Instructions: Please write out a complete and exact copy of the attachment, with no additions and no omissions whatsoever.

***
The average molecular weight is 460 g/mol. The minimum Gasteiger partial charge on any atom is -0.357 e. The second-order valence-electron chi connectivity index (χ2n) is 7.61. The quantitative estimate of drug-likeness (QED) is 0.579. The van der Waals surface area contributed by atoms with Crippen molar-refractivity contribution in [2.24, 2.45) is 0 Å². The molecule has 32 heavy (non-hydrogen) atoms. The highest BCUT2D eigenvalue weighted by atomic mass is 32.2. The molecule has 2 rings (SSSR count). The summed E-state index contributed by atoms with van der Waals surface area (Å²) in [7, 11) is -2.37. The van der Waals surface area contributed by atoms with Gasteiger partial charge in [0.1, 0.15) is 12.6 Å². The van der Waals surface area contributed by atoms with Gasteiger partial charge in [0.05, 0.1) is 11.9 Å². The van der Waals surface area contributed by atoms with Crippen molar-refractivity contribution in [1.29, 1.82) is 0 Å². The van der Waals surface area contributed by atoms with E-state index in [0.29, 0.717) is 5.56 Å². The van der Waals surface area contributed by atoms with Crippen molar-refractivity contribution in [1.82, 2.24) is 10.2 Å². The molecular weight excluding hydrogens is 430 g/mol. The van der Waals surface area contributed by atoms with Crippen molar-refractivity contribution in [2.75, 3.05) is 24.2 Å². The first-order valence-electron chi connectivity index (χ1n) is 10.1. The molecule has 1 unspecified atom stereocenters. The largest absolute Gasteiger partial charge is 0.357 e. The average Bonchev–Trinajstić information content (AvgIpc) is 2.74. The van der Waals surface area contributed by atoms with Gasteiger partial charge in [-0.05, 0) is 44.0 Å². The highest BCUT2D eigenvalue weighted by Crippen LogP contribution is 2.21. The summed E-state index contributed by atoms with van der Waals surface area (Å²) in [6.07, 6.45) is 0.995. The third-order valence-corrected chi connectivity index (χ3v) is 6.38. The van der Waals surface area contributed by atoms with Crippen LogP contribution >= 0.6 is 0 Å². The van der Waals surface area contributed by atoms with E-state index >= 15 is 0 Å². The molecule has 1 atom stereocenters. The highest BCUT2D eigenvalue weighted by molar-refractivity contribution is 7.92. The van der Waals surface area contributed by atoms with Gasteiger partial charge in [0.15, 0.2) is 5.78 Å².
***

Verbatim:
The average molecular weight is 460 g/mol. The minimum Gasteiger partial charge on any atom is -0.357 e. The second-order valence-electron chi connectivity index (χ2n) is 7.61. The quantitative estimate of drug-likeness (QED) is 0.579. The van der Waals surface area contributed by atoms with Crippen molar-refractivity contribution in [2.24, 2.45) is 0 Å². The molecule has 32 heavy (non-hydrogen) atoms. The highest BCUT2D eigenvalue weighted by atomic mass is 32.2. The molecule has 2 rings (SSSR count). The summed E-state index contributed by atoms with van der Waals surface area (Å²) in [7, 11) is -2.37. The van der Waals surface area contributed by atoms with Gasteiger partial charge in [0.1, 0.15) is 12.6 Å². The van der Waals surface area contributed by atoms with Gasteiger partial charge in [0.05, 0.1) is 11.9 Å². The van der Waals surface area contributed by atoms with Crippen molar-refractivity contribution in [1.29, 1.82) is 0 Å². The van der Waals surface area contributed by atoms with E-state index in [0.29, 0.717) is 5.56 Å². The van der Waals surface area contributed by atoms with Crippen molar-refractivity contribution in [1.82, 2.24) is 10.2 Å². The molecular weight excluding hydrogens is 430 g/mol. The van der Waals surface area contributed by atoms with Crippen molar-refractivity contribution in [2.75, 3.05) is 24.2 Å². The first-order valence-electron chi connectivity index (χ1n) is 10.1. The molecule has 1 unspecified atom stereocenters. The largest absolute Gasteiger partial charge is 0.357 e. The average Bonchev–Trinajstić information content (AvgIpc) is 2.74. The van der Waals surface area contributed by atoms with Gasteiger partial charge in [-0.05, 0) is 44.0 Å². The highest BCUT2D eigenvalue weighted by Crippen LogP contribution is 2.21. The summed E-state index contributed by atoms with van der Waals surface area (Å²) in [6.07, 6.45) is 0.995. The third-order valence-corrected chi connectivity index (χ3v) is 6.38. The van der Waals surface area contributed by atoms with Crippen LogP contribution >= 0.6 is 0 Å². The van der Waals surface area contributed by atoms with E-state index >= 15 is 0 Å². The molecule has 1 atom stereocenters. The highest BCUT2D eigenvalue weighted by molar-refractivity contribution is 7.92. The van der Waals surface area contributed by atoms with Gasteiger partial charge in [0.15, 0.2) is 5.78 Å².